Strengthening Constitutional Self-Government

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Jeremiah Wright’s Jeremiads

Historian Ralph Luker, last seen here, defends Rev. Wright. A snippet:

But Wright’s and Obama’s critics are too far removed from biblical study to recognize that Wright is following in the footpath of the biblical prophet Jeremiah, whose oracles interpreted the sufferings of the kingdoms of Israel and Judah as punishment for their failure to live up to their covenant with God. To be in covenant with God, to be "under God," is to be blessed by the divine when we are faithful. But woe be us, the prophet Micah said, when we have failed "to do justice, to love kindness, and to walk humbly with our God."

Fair enough, but the biblical Jeremiah criticized his own people and called them to account before God. The new Jeremiah seems to regard the America he criticizes as "the Other" (didn’t he once refer to the United States of White America, or am I mistaken?) and to present the people to whom he ministers as victims. I realize that the clips have been cherry-picked, but I’d love to see evidence that Rev. Wright made his listeners uncomfortable about their own behavior, about their own responsibility for their plight. (My preacher does that all the time.) I’m not arguing that Rev. Wright’s preaching should consist entirely of a series of Cosby moments, but talk from the pupit about the faults of others shouldn’t exclude talk about one’s own responsibilities. I’d find Rev. Wright’s prophetic witness less offensive if there’s an admixture of self-criticism. Needless to say, it would also be less offensive if there were more than occasional references to America’s promise.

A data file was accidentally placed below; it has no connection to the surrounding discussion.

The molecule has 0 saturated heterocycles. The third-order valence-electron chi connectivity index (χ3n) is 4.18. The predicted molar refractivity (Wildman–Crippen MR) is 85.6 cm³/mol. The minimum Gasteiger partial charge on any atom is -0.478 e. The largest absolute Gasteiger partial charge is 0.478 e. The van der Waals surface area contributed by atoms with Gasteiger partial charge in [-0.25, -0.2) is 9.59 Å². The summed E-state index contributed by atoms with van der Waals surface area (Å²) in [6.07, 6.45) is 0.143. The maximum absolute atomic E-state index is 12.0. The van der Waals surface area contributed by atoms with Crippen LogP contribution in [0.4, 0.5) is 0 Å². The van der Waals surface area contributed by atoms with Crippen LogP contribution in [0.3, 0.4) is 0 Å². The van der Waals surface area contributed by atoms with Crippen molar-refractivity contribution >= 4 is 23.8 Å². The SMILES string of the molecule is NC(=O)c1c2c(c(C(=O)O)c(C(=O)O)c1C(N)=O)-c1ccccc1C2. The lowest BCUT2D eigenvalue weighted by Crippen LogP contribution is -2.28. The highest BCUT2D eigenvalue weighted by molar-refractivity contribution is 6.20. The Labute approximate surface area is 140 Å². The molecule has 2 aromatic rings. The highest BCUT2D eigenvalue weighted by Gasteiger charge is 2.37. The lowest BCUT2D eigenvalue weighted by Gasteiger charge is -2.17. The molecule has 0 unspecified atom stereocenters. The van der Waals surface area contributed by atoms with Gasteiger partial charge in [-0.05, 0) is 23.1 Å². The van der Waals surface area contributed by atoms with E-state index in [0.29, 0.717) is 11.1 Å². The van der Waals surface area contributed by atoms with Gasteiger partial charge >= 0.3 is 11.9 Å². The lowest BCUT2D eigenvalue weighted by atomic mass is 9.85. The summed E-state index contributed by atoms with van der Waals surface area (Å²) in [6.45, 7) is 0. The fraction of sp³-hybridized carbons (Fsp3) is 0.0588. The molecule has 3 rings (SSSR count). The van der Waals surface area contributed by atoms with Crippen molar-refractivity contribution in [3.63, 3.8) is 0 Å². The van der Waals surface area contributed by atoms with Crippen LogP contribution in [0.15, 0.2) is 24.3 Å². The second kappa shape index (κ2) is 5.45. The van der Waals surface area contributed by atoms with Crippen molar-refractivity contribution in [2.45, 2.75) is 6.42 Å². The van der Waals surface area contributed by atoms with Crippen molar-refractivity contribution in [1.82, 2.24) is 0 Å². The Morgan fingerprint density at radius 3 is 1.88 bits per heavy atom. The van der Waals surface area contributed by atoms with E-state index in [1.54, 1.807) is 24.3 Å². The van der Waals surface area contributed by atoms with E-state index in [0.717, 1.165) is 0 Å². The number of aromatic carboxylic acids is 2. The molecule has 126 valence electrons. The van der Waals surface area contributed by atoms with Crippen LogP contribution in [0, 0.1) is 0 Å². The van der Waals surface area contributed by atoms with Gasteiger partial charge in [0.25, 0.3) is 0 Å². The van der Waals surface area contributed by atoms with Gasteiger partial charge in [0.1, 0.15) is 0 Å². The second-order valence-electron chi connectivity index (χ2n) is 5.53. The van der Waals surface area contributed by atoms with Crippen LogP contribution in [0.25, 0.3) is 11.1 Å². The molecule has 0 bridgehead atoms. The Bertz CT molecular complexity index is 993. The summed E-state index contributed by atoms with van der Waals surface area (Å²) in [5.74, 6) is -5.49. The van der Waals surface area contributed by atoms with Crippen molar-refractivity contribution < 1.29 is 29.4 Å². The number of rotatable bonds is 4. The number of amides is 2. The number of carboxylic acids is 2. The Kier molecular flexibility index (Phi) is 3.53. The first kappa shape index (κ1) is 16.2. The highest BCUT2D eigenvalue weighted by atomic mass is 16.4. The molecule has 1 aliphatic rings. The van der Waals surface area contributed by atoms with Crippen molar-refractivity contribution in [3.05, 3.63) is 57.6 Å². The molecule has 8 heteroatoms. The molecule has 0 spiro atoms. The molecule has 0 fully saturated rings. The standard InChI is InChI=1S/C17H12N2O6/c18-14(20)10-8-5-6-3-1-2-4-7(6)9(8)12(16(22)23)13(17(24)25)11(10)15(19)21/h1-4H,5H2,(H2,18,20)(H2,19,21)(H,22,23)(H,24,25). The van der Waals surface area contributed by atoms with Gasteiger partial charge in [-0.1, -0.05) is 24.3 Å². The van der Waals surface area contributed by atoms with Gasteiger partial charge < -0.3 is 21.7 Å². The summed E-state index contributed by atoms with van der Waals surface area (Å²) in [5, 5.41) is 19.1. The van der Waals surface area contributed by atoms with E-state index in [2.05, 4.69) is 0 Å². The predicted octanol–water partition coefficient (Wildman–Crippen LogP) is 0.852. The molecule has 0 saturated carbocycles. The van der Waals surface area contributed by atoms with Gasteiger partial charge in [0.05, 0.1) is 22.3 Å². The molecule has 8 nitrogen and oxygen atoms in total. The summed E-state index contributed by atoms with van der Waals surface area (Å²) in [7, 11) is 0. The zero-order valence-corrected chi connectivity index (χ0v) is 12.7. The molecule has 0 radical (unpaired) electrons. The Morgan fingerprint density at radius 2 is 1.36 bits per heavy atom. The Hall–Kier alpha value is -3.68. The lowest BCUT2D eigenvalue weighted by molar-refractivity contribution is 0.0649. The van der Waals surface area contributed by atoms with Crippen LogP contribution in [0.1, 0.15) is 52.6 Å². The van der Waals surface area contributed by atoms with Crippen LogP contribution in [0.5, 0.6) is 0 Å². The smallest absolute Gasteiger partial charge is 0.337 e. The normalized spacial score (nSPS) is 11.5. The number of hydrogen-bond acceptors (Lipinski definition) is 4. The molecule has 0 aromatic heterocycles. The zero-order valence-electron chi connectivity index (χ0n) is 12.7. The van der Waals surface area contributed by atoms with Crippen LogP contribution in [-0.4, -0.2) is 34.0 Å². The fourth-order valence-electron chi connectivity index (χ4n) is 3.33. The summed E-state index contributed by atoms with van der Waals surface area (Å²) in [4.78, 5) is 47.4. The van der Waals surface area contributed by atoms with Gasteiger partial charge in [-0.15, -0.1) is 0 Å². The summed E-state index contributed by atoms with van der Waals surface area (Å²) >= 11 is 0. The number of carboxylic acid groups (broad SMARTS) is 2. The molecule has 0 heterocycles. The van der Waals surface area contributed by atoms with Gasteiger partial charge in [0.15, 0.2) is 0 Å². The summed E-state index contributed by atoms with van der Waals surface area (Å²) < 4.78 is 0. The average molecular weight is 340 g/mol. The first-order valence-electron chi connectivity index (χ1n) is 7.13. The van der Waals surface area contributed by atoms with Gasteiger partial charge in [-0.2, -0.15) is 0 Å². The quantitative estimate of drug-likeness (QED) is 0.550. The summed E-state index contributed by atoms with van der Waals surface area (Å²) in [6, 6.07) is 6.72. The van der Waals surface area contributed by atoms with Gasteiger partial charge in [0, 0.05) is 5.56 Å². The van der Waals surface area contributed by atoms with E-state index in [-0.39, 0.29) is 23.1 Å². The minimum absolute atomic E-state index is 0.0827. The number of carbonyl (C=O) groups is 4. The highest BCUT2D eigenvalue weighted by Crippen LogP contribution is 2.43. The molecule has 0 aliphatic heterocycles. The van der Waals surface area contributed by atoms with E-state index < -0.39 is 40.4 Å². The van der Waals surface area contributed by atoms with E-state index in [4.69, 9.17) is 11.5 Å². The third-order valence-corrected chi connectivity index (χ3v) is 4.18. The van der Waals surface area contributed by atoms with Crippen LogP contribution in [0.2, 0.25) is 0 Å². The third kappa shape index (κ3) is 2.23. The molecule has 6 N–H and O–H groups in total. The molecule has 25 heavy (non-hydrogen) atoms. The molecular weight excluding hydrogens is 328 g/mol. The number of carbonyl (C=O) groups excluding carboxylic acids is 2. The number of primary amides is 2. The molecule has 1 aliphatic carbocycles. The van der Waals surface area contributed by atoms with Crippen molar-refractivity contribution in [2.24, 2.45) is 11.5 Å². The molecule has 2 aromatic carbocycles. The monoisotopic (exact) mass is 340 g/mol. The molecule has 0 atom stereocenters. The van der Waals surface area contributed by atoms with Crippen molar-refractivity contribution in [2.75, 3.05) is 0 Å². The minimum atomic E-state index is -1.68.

My second thought has to do with the "Historians for Obama" statement, which is remarkably free from any reference to race. There is this, however:

Not since John F. Kennedy has a Democrat candidate for president showed the same combination of charisma and thoughtfulness - or provided Americans with a symbolic opportunity to break with a tradition of bigotry older than the nation itself.

Dr. Luker and his colleagues ought to hold Obama to this high standard, rather than let him off the hook here.

Discussions - 3 Comments

Mr. Knippenberg, I you think that the YouTube clips are a fair measure of Jeremiah Wright's preaching, I've got a used loft over at Fulton Bag and Cotton Mill I'd like to sell you. If you'd bother to look at some evidence beyond that cherry picked to embarrass his most prominent parishioner, you'd find Wright raising holy hell with the black folks, as well as the white folks. But your mind is made up, you've got what you want to believe about Jeremiah Wright. Like Obama, I don't defend Wright's excesses, but he's a Marine Corps veteran with three presidential commendations. That ought to give him the benefit of any doubt about his patriotism. As for holding Obama accountable for selected expressions by his former pastor, you know better than that. But, maybe, you don't want to ...

So, Mr. Luker, provide the evidence. If you'd read further into my post, you'd see that that's what I was asking for. Obama says it's there. Why don't his friends release some clips of Rev. Wright making his flock squirm?

But apparently "your mind is made up."

he's a Marine Corps veteran with three presidential commendations. That ought to give him the benefit of any doubt about his patriotism.

Why, exactly? I understand that conservatives have played a major role in promoting the idea that military service is the epitome of patriotism (they certainly pushed it when Clinton was president), but there's nothing particularly conservative (or, arguably, American) about the glorification of the military. People join the armed forces for all sorts of reasons; love of country is one among many, and I suspect it's far from the most common motive. Wright may have even been drafted or, like my father, enlisted only when he believed he would inevitably be drafted, in an effort to get into the Army Reserves. And while personal heroism is worthy of praise, any military historian will tell you that soldiers tend not to perform heroic acts on the battlefield out of commitment to country, but rather a sense of duty toward the other men in their unit. This is not to minimize Wright's commendations; merely to suggest that they don't serve as prima facie evidence of patriotism.

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